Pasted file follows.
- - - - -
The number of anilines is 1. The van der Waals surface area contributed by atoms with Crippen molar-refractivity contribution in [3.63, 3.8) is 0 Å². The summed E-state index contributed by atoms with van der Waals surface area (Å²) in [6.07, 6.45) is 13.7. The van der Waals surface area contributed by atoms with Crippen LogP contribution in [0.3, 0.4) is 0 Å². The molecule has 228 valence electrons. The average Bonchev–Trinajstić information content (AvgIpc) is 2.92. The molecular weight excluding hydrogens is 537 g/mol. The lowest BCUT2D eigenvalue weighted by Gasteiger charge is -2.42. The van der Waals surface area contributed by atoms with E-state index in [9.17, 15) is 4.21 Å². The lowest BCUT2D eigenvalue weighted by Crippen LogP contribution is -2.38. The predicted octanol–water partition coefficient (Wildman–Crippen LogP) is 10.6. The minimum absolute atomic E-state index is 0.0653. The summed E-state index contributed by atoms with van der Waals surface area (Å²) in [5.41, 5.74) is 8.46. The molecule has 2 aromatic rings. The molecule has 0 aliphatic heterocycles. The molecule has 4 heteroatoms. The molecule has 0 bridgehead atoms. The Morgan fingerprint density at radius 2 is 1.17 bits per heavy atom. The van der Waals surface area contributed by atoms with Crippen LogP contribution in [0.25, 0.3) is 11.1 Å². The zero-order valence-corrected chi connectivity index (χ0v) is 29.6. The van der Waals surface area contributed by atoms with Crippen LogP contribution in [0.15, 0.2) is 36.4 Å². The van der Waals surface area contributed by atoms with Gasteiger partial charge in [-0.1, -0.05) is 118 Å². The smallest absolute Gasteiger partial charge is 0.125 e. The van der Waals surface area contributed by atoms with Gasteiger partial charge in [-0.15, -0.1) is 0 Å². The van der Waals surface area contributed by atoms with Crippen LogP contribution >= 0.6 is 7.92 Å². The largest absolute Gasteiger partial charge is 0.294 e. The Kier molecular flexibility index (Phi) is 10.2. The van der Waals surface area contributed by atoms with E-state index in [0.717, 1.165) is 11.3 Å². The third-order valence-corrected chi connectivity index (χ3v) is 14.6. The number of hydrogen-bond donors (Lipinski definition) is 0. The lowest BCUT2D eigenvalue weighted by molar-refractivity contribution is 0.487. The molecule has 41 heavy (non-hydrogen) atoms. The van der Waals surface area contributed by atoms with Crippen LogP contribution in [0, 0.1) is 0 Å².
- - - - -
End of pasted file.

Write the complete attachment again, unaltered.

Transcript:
The number of anilines is 1. The van der Waals surface area contributed by atoms with Crippen molar-refractivity contribution in [3.63, 3.8) is 0 Å². The summed E-state index contributed by atoms with van der Waals surface area (Å²) in [6.07, 6.45) is 13.7. The van der Waals surface area contributed by atoms with Crippen LogP contribution in [0.3, 0.4) is 0 Å². The molecule has 228 valence electrons. The average Bonchev–Trinajstić information content (AvgIpc) is 2.92. The molecular weight excluding hydrogens is 537 g/mol. The lowest BCUT2D eigenvalue weighted by Gasteiger charge is -2.42. The van der Waals surface area contributed by atoms with E-state index in [9.17, 15) is 4.21 Å². The lowest BCUT2D eigenvalue weighted by Crippen LogP contribution is -2.38. The predicted octanol–water partition coefficient (Wildman–Crippen LogP) is 10.6. The minimum absolute atomic E-state index is 0.0653. The summed E-state index contributed by atoms with van der Waals surface area (Å²) in [5.41, 5.74) is 8.46. The molecule has 2 aromatic rings. The molecule has 0 aliphatic heterocycles. The molecule has 4 heteroatoms. The molecule has 0 bridgehead atoms. The Morgan fingerprint density at radius 2 is 1.17 bits per heavy atom. The van der Waals surface area contributed by atoms with Crippen LogP contribution in [0.25, 0.3) is 11.1 Å². The zero-order valence-corrected chi connectivity index (χ0v) is 29.6. The van der Waals surface area contributed by atoms with Crippen LogP contribution in [0.15, 0.2) is 36.4 Å². The van der Waals surface area contributed by atoms with Gasteiger partial charge in [-0.1, -0.05) is 118 Å². The smallest absolute Gasteiger partial charge is 0.125 e. The van der Waals surface area contributed by atoms with Gasteiger partial charge in [-0.15, -0.1) is 0 Å². The van der Waals surface area contributed by atoms with Crippen LogP contribution >= 0.6 is 7.92 Å². The largest absolute Gasteiger partial charge is 0.294 e. The Kier molecular flexibility index (Phi) is 10.2. The van der Waals surface area contributed by atoms with E-state index in [0.717, 1.165) is 11.3 Å². The third-order valence-corrected chi connectivity index (χ3v) is 14.6. The number of hydrogen-bond donors (Lipinski definition) is 0. The lowest BCUT2D eigenvalue weighted by molar-refractivity contribution is 0.487. The molecule has 41 heavy (non-hydrogen) atoms. The van der Waals surface area contributed by atoms with Crippen LogP contribution in [0, 0.1) is 0 Å².